ATLANTA (AP) -- More than a year after 35 Atlanta Public Schools educators were indicted in a school cheating scandal that rocked the system, 12 people are set to go to trial Monday.<br />
The former administrators, principals, testing coordinators and teachers all face racketeering charges. Individual charges include influencing witnesses and lying to state investigators.<br />
Prosecutors have said that more than 30 educators participated in a conspiracy to cheat on standardized tests dating back to 2005, motivated by pressure to meet federal and APS standards and receive bonuses or keep their jobs.<br />
Prosecutors have agreed to plea deals with 21 defendants also included in the initial indictment, and several could testify against their former colleagues. Prosecutors expect jury selection to take two to four weeks and the entire trial to last from four to six months.<br />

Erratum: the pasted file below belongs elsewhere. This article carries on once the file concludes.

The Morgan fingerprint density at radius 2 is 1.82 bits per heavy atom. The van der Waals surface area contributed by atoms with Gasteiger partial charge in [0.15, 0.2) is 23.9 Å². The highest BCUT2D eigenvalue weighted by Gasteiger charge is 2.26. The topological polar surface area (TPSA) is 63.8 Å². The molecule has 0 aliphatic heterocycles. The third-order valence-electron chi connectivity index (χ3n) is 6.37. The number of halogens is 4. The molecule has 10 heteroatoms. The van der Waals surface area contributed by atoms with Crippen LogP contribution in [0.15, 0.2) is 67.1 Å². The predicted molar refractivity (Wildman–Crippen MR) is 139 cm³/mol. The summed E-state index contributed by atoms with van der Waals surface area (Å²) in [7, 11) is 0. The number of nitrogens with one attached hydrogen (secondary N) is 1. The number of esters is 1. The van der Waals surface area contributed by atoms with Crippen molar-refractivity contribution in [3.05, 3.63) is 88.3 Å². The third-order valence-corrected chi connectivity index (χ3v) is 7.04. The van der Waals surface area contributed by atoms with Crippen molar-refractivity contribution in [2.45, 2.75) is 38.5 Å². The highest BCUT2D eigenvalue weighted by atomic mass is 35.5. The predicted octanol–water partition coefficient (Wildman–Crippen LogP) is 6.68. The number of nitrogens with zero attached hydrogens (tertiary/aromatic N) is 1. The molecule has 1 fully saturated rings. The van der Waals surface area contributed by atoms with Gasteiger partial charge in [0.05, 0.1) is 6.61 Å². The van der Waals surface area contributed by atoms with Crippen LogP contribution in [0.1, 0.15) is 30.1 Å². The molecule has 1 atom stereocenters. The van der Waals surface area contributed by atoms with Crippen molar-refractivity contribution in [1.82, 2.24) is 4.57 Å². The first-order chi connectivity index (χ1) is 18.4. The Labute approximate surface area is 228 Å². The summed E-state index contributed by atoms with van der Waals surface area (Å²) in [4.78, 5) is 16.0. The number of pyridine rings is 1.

Former district superintendent Beverly Hall will not be among the defendants on Monday. Judge Jerry Baxter ruled in July that the trial would continue without Hall, who is battling cancer. Hall has long denied any knowledge of cheating.<br />
But the number of defendants involved and the use of a law designed to combat organized crime still could lead to a lengthy and complex trial, legal experts said. Georgia's Racketeer Influenced and Corrupt Organizations statute, or RICO, can be used when prosecutors want to demonstrate a pattern of activity within either an illegal or legitimate organization, said Caren Morrison, an associate professor of law at Georgia State University and a former assistant U.S. attorney.
A blustery winter storm dumped snow and ice across the West on Wednesday, making driving treacherous in the mountains from California to the Rockies and forcing residents and party-goers in some usually sun-soaked cities to bundle up for a frosty New Year's.
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